In addition, the crewmen were demanding plane tickets to their home countries and back pay of $225,000 in U.S. currency. Coast Guard officials said the crew was predominantly Pakistani and Indian, while the ship's officers and captain are Greek.
Many private shipowners register their vessels in Liberia or under other so-called "flags of convenience" with lenient shipping regulations. These ships often draw their crews from poor Third World countries such as Pakistan where a seaman will work for low wages--often as low as $276 a month--under often uncomfortable conditions.
The London-based federation has been campaigning for a minimum wage of $703 a month for theseseamen. Last year, some British dockworkers and tugboat operators boycotted the "flag-of-convenience" ships until the crews received union-recommended wages.
Coast Guard officials said the militant crewmen from the Ypapanti initially said they would speak only with a union official when they began their siege. They gave the name of a Philadelphia lawyer, Walter Z. Steinman, who reportedly did some work for the federation.
George B. Cooper, Liberia's deputy commissioner for maritime affairs attached to the Liberian Embassy here, said the crew's demands amounted to "blackmail."
"The whole purpose of that union is to destroy flag-of-convenience shipping," said Cooper, who began negotiating with the crewmen two days after they seized control of the ship. "Once they have a dispute on board they think they can blackmail the owners into giving more money. The problem was not that they were not being paid. They just wanted more money."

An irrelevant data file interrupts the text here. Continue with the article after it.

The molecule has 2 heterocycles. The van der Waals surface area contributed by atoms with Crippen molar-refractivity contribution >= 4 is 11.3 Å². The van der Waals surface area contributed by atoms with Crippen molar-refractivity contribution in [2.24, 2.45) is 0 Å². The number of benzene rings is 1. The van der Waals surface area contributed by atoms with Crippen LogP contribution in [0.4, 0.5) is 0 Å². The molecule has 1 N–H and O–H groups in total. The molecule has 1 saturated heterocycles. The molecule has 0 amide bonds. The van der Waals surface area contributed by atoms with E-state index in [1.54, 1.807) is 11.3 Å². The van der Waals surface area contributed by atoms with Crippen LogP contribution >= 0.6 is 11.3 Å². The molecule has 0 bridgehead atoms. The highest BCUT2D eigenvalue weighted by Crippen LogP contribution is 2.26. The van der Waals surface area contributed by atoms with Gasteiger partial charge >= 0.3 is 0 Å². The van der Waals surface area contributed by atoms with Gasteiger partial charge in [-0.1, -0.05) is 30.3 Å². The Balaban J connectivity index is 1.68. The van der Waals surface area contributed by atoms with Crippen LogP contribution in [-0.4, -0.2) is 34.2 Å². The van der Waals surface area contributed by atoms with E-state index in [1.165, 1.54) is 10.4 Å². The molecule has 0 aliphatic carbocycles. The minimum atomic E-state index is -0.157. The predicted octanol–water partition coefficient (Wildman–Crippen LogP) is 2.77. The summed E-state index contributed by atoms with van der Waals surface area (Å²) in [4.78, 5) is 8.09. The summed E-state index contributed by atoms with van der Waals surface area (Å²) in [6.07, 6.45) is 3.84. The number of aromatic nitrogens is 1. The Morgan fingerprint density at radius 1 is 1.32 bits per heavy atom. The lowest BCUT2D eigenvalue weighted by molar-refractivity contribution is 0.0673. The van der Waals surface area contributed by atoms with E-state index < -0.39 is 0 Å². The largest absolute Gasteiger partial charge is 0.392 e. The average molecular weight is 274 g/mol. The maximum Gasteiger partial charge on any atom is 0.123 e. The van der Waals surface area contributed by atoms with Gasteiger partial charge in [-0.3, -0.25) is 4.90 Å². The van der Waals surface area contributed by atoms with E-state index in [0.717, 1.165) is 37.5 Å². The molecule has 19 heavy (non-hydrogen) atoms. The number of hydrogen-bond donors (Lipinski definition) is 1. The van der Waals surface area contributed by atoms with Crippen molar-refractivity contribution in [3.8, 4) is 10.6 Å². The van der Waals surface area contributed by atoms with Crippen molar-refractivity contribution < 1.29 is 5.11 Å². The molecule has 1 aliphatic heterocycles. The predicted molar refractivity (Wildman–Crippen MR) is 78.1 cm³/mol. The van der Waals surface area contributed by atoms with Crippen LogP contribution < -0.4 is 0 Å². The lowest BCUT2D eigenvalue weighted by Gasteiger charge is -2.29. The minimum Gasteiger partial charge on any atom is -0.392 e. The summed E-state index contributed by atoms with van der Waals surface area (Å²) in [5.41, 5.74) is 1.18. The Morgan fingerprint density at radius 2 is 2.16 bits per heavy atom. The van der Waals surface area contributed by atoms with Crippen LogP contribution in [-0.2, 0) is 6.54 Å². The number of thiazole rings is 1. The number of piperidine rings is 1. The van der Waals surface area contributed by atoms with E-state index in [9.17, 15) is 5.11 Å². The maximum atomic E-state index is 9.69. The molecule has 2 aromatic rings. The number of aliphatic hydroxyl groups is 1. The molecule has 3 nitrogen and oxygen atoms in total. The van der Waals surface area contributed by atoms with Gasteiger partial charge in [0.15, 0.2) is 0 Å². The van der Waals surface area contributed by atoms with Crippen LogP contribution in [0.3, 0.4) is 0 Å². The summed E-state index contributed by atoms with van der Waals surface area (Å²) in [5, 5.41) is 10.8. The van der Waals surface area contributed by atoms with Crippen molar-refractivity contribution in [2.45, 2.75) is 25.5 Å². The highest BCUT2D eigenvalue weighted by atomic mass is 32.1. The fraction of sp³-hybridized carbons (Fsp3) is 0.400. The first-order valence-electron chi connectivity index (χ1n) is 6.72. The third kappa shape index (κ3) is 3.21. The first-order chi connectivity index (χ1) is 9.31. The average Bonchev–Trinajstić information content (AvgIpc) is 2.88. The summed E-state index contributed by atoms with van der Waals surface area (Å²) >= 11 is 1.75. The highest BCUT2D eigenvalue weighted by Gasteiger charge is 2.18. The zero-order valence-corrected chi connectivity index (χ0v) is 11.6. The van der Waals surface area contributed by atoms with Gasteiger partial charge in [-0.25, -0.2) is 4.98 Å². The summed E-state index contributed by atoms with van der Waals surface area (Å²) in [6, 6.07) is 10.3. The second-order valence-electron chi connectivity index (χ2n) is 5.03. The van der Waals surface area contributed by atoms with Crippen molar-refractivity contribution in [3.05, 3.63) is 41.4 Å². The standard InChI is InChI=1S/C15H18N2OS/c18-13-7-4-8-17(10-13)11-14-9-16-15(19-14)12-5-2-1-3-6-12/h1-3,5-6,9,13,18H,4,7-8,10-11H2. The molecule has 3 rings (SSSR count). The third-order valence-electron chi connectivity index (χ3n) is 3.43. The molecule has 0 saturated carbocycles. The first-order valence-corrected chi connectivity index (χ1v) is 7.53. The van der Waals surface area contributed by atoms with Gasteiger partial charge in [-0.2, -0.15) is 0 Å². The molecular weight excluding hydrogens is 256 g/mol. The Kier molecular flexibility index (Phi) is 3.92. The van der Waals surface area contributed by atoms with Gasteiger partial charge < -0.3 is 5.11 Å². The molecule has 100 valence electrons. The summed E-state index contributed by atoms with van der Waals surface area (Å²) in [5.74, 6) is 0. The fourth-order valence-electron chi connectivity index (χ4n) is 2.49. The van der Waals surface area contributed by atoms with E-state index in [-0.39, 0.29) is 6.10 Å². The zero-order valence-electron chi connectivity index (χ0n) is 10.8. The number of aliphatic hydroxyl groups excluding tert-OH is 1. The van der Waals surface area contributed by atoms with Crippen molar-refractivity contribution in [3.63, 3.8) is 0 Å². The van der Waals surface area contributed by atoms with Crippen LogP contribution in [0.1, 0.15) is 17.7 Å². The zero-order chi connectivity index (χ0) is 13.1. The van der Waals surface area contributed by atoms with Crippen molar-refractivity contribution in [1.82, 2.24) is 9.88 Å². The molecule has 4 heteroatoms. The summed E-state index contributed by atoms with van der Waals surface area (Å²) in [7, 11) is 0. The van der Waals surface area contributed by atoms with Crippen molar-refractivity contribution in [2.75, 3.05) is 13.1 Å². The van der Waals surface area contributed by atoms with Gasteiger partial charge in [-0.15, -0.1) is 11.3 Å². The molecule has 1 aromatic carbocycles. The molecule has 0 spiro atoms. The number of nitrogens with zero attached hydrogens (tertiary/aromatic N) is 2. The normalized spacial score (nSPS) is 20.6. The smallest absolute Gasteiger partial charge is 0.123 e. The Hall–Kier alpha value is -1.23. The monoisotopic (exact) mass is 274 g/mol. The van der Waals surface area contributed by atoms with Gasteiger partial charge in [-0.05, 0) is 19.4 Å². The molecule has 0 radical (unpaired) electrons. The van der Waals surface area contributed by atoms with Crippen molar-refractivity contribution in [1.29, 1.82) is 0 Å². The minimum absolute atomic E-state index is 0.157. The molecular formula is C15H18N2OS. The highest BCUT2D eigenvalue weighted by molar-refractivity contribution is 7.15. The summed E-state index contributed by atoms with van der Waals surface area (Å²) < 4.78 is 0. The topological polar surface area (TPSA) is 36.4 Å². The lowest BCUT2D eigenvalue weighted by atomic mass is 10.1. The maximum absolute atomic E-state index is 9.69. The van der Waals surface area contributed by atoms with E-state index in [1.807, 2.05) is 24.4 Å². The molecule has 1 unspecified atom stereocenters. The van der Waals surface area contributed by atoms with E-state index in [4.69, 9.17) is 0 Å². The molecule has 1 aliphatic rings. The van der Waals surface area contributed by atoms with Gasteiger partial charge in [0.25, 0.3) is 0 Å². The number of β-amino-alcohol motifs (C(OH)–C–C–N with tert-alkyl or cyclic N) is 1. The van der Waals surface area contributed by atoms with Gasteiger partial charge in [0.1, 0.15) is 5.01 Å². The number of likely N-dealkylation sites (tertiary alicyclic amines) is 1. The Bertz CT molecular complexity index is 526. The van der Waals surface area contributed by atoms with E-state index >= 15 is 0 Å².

Cooper said he arrived at the vessel on May 27, along with attorneys representing the ship's Greek owners. But those negotiations failed, he said, when the crewmen refused to accept his offer of back pay and transit home.
The Philadelphia attorney, Steinman, also tried and failed to get the crewmen to accept their contract wages and transit home, Cooper said. "He came back frustrated," Cooper said. Steinman returned to Philadelphia and refused to work for the crewmen further, Cooper added. Steinman could not be reached for comment.
"After we exhausted all efforts to mediate and conciliate, we asked the U.S. government to step in," Cooper said. He said that he telephoned the Liberian foreign ministry in Monrovia, which in turn contacted the Liberian ambassador here, who made the official request for American intervention to the State Department. American assistance in such cases is provided for in treaties with Liberia regarding marine pollution.
A State Department spokesman, who asked not to be named, said, "In view of the Liberian government's ability to resolve the situation and the deteriorating conditions on board the vessel, we offered our good offices in trying to assist in solving the matter.
"There was an apparent lack of trust between the owners and the crew," the spokesman said. "I think it is rather an unusual situation."